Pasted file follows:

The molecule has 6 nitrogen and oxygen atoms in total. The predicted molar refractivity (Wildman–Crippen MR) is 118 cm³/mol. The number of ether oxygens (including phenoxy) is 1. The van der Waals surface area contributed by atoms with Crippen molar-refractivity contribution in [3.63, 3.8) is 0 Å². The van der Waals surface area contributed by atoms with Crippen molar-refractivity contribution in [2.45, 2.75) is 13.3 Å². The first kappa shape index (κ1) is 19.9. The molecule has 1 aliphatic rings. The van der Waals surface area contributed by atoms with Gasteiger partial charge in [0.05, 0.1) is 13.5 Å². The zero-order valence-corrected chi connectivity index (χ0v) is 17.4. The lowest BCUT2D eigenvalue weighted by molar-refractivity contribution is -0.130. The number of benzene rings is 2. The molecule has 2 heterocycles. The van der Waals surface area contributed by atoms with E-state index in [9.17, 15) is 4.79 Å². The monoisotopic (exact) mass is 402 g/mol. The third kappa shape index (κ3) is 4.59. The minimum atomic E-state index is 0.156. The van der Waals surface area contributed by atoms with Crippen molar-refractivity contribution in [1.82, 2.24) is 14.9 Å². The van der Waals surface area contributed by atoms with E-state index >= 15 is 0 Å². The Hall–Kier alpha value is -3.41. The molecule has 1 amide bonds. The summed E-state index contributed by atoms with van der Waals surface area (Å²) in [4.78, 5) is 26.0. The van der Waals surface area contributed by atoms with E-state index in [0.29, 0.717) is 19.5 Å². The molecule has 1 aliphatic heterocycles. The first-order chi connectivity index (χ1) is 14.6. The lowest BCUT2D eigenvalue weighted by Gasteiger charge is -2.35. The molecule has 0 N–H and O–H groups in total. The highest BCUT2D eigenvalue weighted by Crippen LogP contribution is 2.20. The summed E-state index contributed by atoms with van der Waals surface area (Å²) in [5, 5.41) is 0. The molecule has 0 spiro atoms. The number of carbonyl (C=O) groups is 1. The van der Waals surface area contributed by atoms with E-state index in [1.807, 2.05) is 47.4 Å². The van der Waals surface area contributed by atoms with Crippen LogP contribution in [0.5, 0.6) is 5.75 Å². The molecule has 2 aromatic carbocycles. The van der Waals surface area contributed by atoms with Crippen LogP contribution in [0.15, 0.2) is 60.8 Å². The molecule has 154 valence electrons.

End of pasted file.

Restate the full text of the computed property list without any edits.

The molecule has 6 nitrogen and oxygen atoms in total. The predicted molar refractivity (Wildman–Crippen MR) is 118 cm³/mol. The number of ether oxygens (including phenoxy) is 1. The van der Waals surface area contributed by atoms with Crippen molar-refractivity contribution in [3.63, 3.8) is 0 Å². The van der Waals surface area contributed by atoms with Crippen molar-refractivity contribution in [2.45, 2.75) is 13.3 Å². The first kappa shape index (κ1) is 19.9. The molecule has 1 aliphatic rings. The van der Waals surface area contributed by atoms with Gasteiger partial charge in [0.05, 0.1) is 13.5 Å². The zero-order valence-corrected chi connectivity index (χ0v) is 17.4. The lowest BCUT2D eigenvalue weighted by molar-refractivity contribution is -0.130. The number of benzene rings is 2. The molecule has 2 heterocycles. The van der Waals surface area contributed by atoms with E-state index in [9.17, 15) is 4.79 Å². The monoisotopic (exact) mass is 402 g/mol. The third kappa shape index (κ3) is 4.59. The minimum atomic E-state index is 0.156. The van der Waals surface area contributed by atoms with Crippen molar-refractivity contribution in [1.82, 2.24) is 14.9 Å². The van der Waals surface area contributed by atoms with E-state index >= 15 is 0 Å². The Hall–Kier alpha value is -3.41. The molecule has 1 amide bonds. The summed E-state index contributed by atoms with van der Waals surface area (Å²) in [4.78, 5) is 26.0. The van der Waals surface area contributed by atoms with E-state index in [0.29, 0.717) is 19.5 Å². The molecule has 1 aliphatic heterocycles. The first-order chi connectivity index (χ1) is 14.6. The lowest BCUT2D eigenvalue weighted by Gasteiger charge is -2.35. The molecule has 0 N–H and O–H groups in total. The highest BCUT2D eigenvalue weighted by Crippen LogP contribution is 2.20. The summed E-state index contributed by atoms with van der Waals surface area (Å²) in [5, 5.41) is 0. The molecule has 0 spiro atoms. The number of carbonyl (C=O) groups is 1. The van der Waals surface area contributed by atoms with E-state index in [1.807, 2.05) is 47.4 Å². The van der Waals surface area contributed by atoms with Crippen LogP contribution in [0.5, 0.6) is 5.75 Å². The molecule has 2 aromatic carbocycles. The van der Waals surface area contributed by atoms with Crippen LogP contribution in [0.15, 0.2) is 60.8 Å². The molecule has 154 valence electrons.